A recent study conducted by Hidenori Machino at the RIKEN Center for Advanced Intelligence Project (AIP) and the National Cancer Center Research Institute in Japan used a Big-Data Multi-Omics analysis to investigate changes in gene expression as cells from the human fallopian tubes become cancerous. Having identified misregulations in several biological signaling pathways, they were able to predict and test an effective treatment, with promising results. The study was published in the journal Experimental and Molecular Medicine.
Ovarian cancer is one of the most challenging cancers affecting the female reproductive system, with high-grade serous ovarian carcinoma (HGSOC) being the deadliest. Like many other types of cancer, this type is not caused by a single mutation, making treatment difficult. For this reason, the team focused not on examining DNA sequences, but on epigenetic profiles – the on/off switches within a specific type of cell that affect gene expression and in this case lead to tumor formation.
HGSOC arises in the fallopian tubes, with the most challenging cases not responding to chemotherapy. The researchers focused on this type of tumor by using cells from human fallopian tube epithelial cells which they cultured under different conditions and examined using a special integrative Omics analysis.
This analysis integrates and analyzes a vast amount of data from multiple high-throughput techniques including ATAC, ChIP and RNA sequencing to gain a comprehensive understanding of complex biological systems.
Hidenori Machino at the RIKEN Center for Advanced Intelligence Project
The Multi-Omics analysis predicted that certain factors controlling gene expression behave abnormally during tumor formation, precisely when cells transition from normal to cancerous. These predictions were verified by comparing the levels of proteins between normal and cancer cells. The predictions were confirmed, and the researchers found that certain proteins, the so-called AP-1 complex, were excessively active in cancer cells. These proteins play a role in promoting the growth and spread of cancer cells. Furthermore, it was found that another group of proteins, the GATA family, which normally helps control cell behavior, is less effective in cancer cells.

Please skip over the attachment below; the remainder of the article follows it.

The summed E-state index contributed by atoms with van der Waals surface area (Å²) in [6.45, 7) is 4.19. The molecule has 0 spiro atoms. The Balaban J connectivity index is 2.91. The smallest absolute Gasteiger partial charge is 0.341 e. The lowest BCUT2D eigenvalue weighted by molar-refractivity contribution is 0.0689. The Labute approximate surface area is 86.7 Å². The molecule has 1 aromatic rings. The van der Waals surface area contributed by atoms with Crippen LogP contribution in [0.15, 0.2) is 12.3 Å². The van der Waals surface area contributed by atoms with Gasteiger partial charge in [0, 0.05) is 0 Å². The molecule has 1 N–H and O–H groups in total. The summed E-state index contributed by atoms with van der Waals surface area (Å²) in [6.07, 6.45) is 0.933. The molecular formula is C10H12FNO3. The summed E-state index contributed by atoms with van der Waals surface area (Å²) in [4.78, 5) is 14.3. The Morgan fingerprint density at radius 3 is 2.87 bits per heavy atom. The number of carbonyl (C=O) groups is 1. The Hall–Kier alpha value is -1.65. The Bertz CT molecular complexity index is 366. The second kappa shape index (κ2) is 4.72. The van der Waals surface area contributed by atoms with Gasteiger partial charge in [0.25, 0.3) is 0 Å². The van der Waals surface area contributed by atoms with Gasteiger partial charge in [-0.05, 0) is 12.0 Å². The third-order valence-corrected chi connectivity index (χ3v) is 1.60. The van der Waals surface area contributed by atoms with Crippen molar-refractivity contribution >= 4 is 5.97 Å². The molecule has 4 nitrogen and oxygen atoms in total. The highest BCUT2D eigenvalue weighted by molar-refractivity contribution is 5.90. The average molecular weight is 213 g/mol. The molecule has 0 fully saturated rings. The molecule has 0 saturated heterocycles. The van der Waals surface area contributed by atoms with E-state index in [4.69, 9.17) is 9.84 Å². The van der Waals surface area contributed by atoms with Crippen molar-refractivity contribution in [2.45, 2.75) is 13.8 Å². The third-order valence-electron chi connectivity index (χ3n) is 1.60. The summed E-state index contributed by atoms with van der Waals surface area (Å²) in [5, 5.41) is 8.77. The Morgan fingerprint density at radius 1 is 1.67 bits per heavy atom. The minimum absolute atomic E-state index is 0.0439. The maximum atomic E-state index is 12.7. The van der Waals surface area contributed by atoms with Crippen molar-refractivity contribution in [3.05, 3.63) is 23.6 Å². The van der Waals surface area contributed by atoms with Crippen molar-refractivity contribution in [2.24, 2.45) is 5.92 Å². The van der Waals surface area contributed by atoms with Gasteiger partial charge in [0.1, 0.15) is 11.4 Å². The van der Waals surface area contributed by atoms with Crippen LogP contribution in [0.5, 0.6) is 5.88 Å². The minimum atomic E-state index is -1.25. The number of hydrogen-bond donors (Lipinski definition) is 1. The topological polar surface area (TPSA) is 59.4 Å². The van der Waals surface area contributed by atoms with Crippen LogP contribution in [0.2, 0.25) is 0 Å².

The analysis also identified specific genes – MAF, GATA6 and DAB2 – that play a crucial role in controlling cancer growth. In early tumor formation, these genes were epigenetically suppressed, thus contributing to tumor formation. By understanding how the suppression of these genes led to functional impairments, the researchers were able to develop a countermeasure. „We realized that the culprit was excessive Ras activation as a result of epigenetic gene suppression,“ says Machino, „and concluded that a drug that can block events in this signaling pathway would reverse the trend.“ In tests with Trametinib, a clinically applicable drug that can inhibit Ras signaling, signs of normal epigenetic control, including suppression of MAF and DAB2, were observed.
Drugs like Trametinib are called MEK inhibitors, and this study suggests that they could effectively prevent tumor formation in ovarian cancer. Furthermore, MAF, GATA6 and DAB2 suppression could be useful biomarkers. „The HGSOC biomarkers we discovered have the potential to be used for the early detection of ovarian cancer,“ Machino says. „The results also point to new therapeutic approaches that could have significant societal implications.“
Machino, H., et al. (2023). Integrative analysis reveals early epigenetic changes in high-grade serous ovarian carcinomas. Experimental and Molecular Medicine. doi.org/10.1038/s12276-023-01090-1.